Kamil Abu Rokon named Israel’s next military liaison to Palestinians
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Kamil Abu Rokon named Israel’s next military liaison to Palestinians

Defense Ministry's official announcement comes month after minister leaked that the Druze brigadier general had been tapped to replace Yoav Mordechai

Judah Ari Gross is The Times of Israel's military correspondent.

Brig. Gen. (res.) Kamil Abu Rokon, current head of the Defense Ministry's Border Crossing Authority, named Israel's next military liaison to the Palestinians on December 17, 2017. (Dana Shraga/Defense Ministry)
Brig. Gen. (res.) Kamil Abu Rokon, current head of the Defense Ministry's Border Crossing Authority, named Israel's next military liaison to the Palestinians on December 17, 2017. (Dana Shraga/Defense Ministry)

The Defense Ministry announced that Brig. Gen. (res.) Kamil Abu Rokon would be Israel’s next military liaison to the Palestinians on Sunday, a month after news of the appointment was leaked by Communications Minister Ayoub Kara.

Abu Rokon, who currently leads the Defense Ministry’s Border Crossing Authority, is expected to take over the liaison position, officially known as the Coordinator of Government Activities in the Territories (COGAT), from Maj. Gen. Yoav “Poli” Mordechai sometime in late April, the ministry said.

He will also be promoted to the rank of major general.

Abu Rokon will be the second Druze military liaison to the Palestinians and the second-ever Druze major general, following Yousef Mishleb, who served in the position from 2003 to 2008.

IDF Chief of Staff Gadi Eisenkot, center, speaks with the head of the Central Command, Maj. Gen. Roni Numa, left, and the chief military liaison to the Palestinians Maj. Gen. Yoav Mordechai, center-left, during a tour of the West Bank on December 6, 2017. (Israel Defense Forces)

“Defense Minister Avigdor Liberman made the decision following consultation with the IDF Chief of Staff, Lt. Gen. Gadi Eisenkot,” the ministry said in its statement.

In the announcement, Liberman lauded Abu Rokon as “one of the leading experts in Israel on the Palestinian arena. I am very impressed by his knowledge and experience in managing large networks in his current position as head of the Defense Ministry’s Crossing Authority.”

Abu Rokon, from the Druze village of Usefiya in the Galilee, has long been in the running to lead the Defense Ministry’s COGAT unit. He served as the deputy commander of the unit in 2001 and was reportedly considered for the leadership post in 2011 by then-IDF chief of staff Gabi Ashkenazi, but was passed over in favor of Maj. Gen. (res) Eitan Dangot.

Mordechai, who is seen as widely respected both in Israel and in the Arab world, will be ending a nearly 40-year career in the Israeli security forces, having served in intelligence units and as spokesperson for the Israel Defense Forces. He took over as head of COGAT in October 2013.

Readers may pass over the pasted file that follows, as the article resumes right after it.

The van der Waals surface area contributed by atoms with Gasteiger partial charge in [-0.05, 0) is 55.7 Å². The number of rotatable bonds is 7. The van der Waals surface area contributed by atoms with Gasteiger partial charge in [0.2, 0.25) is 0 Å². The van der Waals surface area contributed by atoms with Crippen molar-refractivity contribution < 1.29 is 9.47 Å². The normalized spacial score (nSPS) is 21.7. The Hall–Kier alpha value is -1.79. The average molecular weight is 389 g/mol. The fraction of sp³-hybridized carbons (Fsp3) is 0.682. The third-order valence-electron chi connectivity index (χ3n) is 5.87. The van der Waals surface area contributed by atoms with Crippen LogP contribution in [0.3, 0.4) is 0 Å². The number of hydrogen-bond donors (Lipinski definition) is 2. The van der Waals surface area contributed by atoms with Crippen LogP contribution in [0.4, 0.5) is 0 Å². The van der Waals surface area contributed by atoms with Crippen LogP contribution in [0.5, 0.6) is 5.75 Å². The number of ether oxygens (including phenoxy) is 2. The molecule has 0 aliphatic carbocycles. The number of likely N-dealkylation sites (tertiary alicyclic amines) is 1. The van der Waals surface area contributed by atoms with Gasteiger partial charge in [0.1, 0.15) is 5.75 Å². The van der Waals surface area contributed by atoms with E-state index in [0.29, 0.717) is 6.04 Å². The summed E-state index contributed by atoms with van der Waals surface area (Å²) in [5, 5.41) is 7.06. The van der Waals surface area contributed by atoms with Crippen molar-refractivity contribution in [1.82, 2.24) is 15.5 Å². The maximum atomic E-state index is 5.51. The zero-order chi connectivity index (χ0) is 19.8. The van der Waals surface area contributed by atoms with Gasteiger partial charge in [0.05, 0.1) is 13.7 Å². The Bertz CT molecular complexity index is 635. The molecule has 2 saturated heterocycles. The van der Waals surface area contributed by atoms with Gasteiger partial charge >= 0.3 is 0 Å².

“Poli is a strategic asset for the State of Israel. Even after he finishes his position, I am sure that the State of Israel will continue to take advantage of his special skills,” Liberman said.

Under Mordechai, the role of COGAT expanded to include working with the international community on Palestinian issues and to cooperate with Palestinians on issues beyond military coordination.

United Nations Secretary General Antonio Guterres (l) meets Coordinator of Government Activities in the Territories, Maj. Gen. Yoav (Poly) Mordechai on August 28, 2017. (COGAT).

An exact date for the ceremony making Abu Rokon the new head of COGAT has yet to be announced, but the ministry said that it will take place “after Independence Day,” which falls on April 18.

This is technically after Mordechai’s tenure in the position was supposed to end, but he agreed to stay on until the handover, the ministry said.

In November, Communications Minister Kara — Israel’s first Druze minister — accidentally announced Abu Rokon’s appointment, tweeting “I am proud of you, love you and wish you success for the IDF and the State of Israel.”

Communications Minister Ayoub Kara arrives to the weekly cabinet meeting at the Prime Minister’s office in Jerusalem on June 11, 2017. (Marc Israel Sellem/POOL)

Kara, of the Likud party, later deleted his tweet, after the Defense Ministry said the appointment had not been officially approved.

It was not the first time the minister’s social media use got him into trouble.

In February, Kara sparked an international spat when he tweeted that Egyptian President Abdel-Fattah el-Sissi had put forward a plan to create a Palestinian state in the Sinai Peninsula as part of an Israeli-Palestinian peace accord.

Just over a year ago, then-deputy minister Kara also revealed information in a Facebook video about a security incident that was, at the time, under total military censorship, concerning an Israeli citizen who was being held in an Arab country on murder charges.

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